At first Parliament balked, but when Pole announced that the Holy See would not make claims against those who had seized Church property, the lawmakers reenacted the ancient statutes against heresy and repealed laws against Rome enacted during the last two reigns. Mary had Parliament replace Edward’s religious laws with the Six Articles in force in 1539, affirming transubstantiation, the reasonableness of withholding the cup from the laity during communion, clerical celibacy, observance of vows of chastity, permission for private masses and confession aloud to a priest. Married priests were removed.

Mary issued a proclamation that her subjects were not required to follow her religion. However, by the end of September leading Protestant churchmen—including John Bradford, John Rogers, John Hooper, Hugh Latimer and Thomas Cranmer—were imprisoned. Some 800 rich Protestants left the country. Under the Heresy Acts, many prominent Protestants were eventually executed.

Among these, the most curious case was that of Cranmer, the imprisoned archbishop of Canterbury, who was forced to watch Nicholas Ridley, bishop of London and Westminster, and Hugh Latimer, bishop of Worcester, burned at the stake. Cranmer recanted, repudiated Protestant theology and claimed to rejoin the Catholic faith, but Mary did not relent. On the day of his burning, he dramatically withdrew his recantation. Pole was immediately appointed Archbishop of Canterbury.

Henry VIII’s first daughter has been dubbed “bloody Mary,” in part due to these executions.

The effort to eradicate Protestantism ultimately failed. Having produced no heir with Philip, Mary was forced to acknowledge her Protestant half sister Elizabeth as next in line for the crown. Mary died in 1558, during an influenza epidemic that also claimed the life of Reginald Pole later the same day.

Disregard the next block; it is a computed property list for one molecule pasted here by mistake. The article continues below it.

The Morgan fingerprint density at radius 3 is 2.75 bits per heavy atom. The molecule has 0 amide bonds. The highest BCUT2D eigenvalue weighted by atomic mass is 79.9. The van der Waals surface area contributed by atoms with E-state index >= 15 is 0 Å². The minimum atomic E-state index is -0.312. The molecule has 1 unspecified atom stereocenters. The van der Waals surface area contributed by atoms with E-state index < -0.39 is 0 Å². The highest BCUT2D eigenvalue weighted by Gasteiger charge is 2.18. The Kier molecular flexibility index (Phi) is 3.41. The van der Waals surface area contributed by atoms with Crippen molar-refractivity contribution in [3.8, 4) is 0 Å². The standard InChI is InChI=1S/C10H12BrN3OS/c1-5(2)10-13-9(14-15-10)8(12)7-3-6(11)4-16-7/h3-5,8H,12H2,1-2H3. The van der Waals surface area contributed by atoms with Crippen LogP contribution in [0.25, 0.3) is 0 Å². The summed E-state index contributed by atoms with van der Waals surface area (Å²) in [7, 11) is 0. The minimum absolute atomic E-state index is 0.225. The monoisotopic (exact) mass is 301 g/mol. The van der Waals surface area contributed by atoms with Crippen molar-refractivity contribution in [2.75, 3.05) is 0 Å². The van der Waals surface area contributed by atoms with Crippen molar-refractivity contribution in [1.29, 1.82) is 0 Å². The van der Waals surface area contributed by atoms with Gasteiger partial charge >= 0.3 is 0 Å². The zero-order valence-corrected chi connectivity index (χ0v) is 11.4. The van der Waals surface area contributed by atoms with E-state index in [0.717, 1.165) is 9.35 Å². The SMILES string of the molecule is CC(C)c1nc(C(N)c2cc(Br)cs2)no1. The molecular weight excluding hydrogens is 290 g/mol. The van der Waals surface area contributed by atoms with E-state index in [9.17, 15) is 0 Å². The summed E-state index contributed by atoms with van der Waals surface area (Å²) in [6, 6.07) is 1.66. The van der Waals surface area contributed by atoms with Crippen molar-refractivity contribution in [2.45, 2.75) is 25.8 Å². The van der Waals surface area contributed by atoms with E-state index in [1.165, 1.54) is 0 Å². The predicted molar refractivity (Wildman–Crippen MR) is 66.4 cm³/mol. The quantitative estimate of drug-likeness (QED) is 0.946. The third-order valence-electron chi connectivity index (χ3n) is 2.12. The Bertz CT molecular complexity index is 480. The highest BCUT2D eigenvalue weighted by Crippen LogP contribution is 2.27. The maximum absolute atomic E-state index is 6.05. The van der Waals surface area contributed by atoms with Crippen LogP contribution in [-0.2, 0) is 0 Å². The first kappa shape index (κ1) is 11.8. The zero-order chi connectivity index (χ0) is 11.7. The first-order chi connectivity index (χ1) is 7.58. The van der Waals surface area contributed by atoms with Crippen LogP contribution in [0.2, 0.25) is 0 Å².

Elizabeth would prove as harsh as her sister, even though her personal religious views have been much debated by scholars. She was a Protestant, but kept Catholic symbols (such as the crucifix) and downplayed the role of Protestant advocacy.

Moreover, with many other political irons in the fire, she effectively restored the church to the Protestant laws of Edward VI, but with many Catholic elements, such as priestly vestments. She was given the title of Supreme Governor of the Church of England rather than Supreme Head, then thought unacceptable for a woman. Under a new Act of Supremacy public officials were forced to swear an oath of loyalty to the monarch as the supreme governor. The heresy laws were repealed, but the new Act of Uniformity made attendance at church and the use of an adapted version of the 1552 Book of Common Prayer compulsory, with fines for laypeople.

In the 1560s Mary Queen of Scots, Elizabeth’s first cousin once removed, became the focus of a Catholic-led rebellion in the North. Pope Pius V, believing that the revolt had been successful, issued a bull in 1570, declaring Elizabeth “the pretended Queen of England and the servant of crime,” excommunicated and a heretic. It released her subjects from allegiance to her and excommunicated Catholics who obeyed her. Parliament retaliated by declaring efforts to convert English subjects to Catholicism a treasonable offense punishable by death. In the 1570s missionary priests from continental seminaries began to come to England secretly to reconvert England; many were executed and deemed martyrs.

In all, well over 300 Catholics were tortured and executed for their faith under Elizabeth, somewhat more than the 277 Protestants under Mary.

The Reformation in England had one major episode to go before reaching the full settlement that endured until the 19th century. That story took place much later and is for another day.